Effects of season on the reproductive organ and plasma testosterone concentrations in guinea cocks (Numida meleagris)

Abdul-Rahman, I.I., Robinson, J.E. , Obese, F.Y., Jeffcoate, I.A. and Awumbila, B. (2016) Effects of season on the reproductive organ and plasma testosterone concentrations in guinea cocks (Numida meleagris). Poultry Science, 95(3), pp. 636-644. (doi: 10.3382/ps/pev342) (PMID:26527710)

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The physiological basis of seasonal breeding in the guinea fowl (Numida meleagris) still remains unknown, despite the socioeconomic importance of these birds, particularly in Ghana. A study involving a total of 50 local guinea cocks was conducted, and documented gross anatomical and histological differences in the reproductive organs of breeding and non-breeding male guinea fowls. The study also compared peripheral testosterone concentrations in breeding and non-breeding cocks. Seasonal differences in variables measured were determined using two-tailed t-test/Mann-Whitney U-test. All comparisons were made at 5% level of significance. Breeding males had significantly (P = 0.000) higher anatomical biometric parameters than their non-breeding counterparts. Also, breeding birds had thicker (P = 0.000) phalli than their non-breeding counterparts. Histologically, regressing testis was characterized by the presence of sloughed off cells and increased debris in the tubular lumen and within the excurrent duct system, collapsed tubules and reduction in tubular lumen. Germ and Sertoli cell populations and nuclear diameters and actual seminiferous tubular diameter and length in regressing testes were significantly (P = 0.000) lower than in active testes. Leydig cell nuclear diameters and populations were also significantly (P = 0.000) reduced. Relative volume of seminiferous tubules in the testis, testicular sperm production/mg testis and per testis and peripheral testosterone concentrations were all higher (P < 0.05) in breeding than non-breeding testis. The ducts in the epididymal region also saw significant (P < 0.05) reductions in luminal diameters in non-breeding birds. Significant regression in anatomical and histological structures of the guinea cock reproductive tract occurred during the non-breeding season, and lower peripheral testosterone concentrations may be responsible for this phenomenon.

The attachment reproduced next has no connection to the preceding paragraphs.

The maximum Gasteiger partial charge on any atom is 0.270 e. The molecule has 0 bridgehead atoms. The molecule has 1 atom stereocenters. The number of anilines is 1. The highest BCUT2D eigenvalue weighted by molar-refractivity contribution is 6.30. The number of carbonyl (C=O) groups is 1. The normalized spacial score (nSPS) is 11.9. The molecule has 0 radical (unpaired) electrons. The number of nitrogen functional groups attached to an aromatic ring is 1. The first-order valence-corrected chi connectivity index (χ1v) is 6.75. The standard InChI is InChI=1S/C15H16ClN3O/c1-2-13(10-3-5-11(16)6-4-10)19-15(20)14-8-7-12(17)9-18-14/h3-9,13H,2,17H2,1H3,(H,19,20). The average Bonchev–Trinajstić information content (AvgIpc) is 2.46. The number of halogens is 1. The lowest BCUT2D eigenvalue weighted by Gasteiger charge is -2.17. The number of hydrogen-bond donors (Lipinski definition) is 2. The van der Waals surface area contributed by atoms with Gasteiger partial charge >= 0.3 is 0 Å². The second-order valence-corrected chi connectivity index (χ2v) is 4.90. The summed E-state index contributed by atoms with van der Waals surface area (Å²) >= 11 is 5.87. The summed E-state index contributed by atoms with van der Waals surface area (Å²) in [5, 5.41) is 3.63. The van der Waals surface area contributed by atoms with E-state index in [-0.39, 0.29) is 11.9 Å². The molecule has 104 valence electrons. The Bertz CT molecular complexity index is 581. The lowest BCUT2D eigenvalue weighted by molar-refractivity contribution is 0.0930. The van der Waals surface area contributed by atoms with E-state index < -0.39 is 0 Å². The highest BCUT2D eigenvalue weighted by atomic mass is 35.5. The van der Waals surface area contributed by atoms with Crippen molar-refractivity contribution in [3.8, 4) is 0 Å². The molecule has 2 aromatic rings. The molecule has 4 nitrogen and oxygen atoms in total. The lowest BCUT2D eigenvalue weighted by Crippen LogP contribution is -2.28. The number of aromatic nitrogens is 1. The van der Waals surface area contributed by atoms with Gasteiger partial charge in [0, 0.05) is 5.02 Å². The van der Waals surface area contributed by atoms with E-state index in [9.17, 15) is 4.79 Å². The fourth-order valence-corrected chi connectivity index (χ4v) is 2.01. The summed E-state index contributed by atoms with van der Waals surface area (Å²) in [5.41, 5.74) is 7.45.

Item Type:Articles
Glasgow Author(s) Enlighten ID:Robinson, Dr Jane and Jeffcoate, Dr Ian
Authors: Abdul-Rahman, I.I., Robinson, J.E., Obese, F.Y., Jeffcoate, I.A., and Awumbila, B.
College/School:College of Medical Veterinary and Life Sciences > Institute of Biodiversity Animal Health and Comparative Medicine
College of Medical Veterinary and Life Sciences > School of Veterinary Medicine
Journal Name:Poultry Science
Publisher:Poultry Science Association
ISSN (Online):1525-3171
Published Online:02 November 2015

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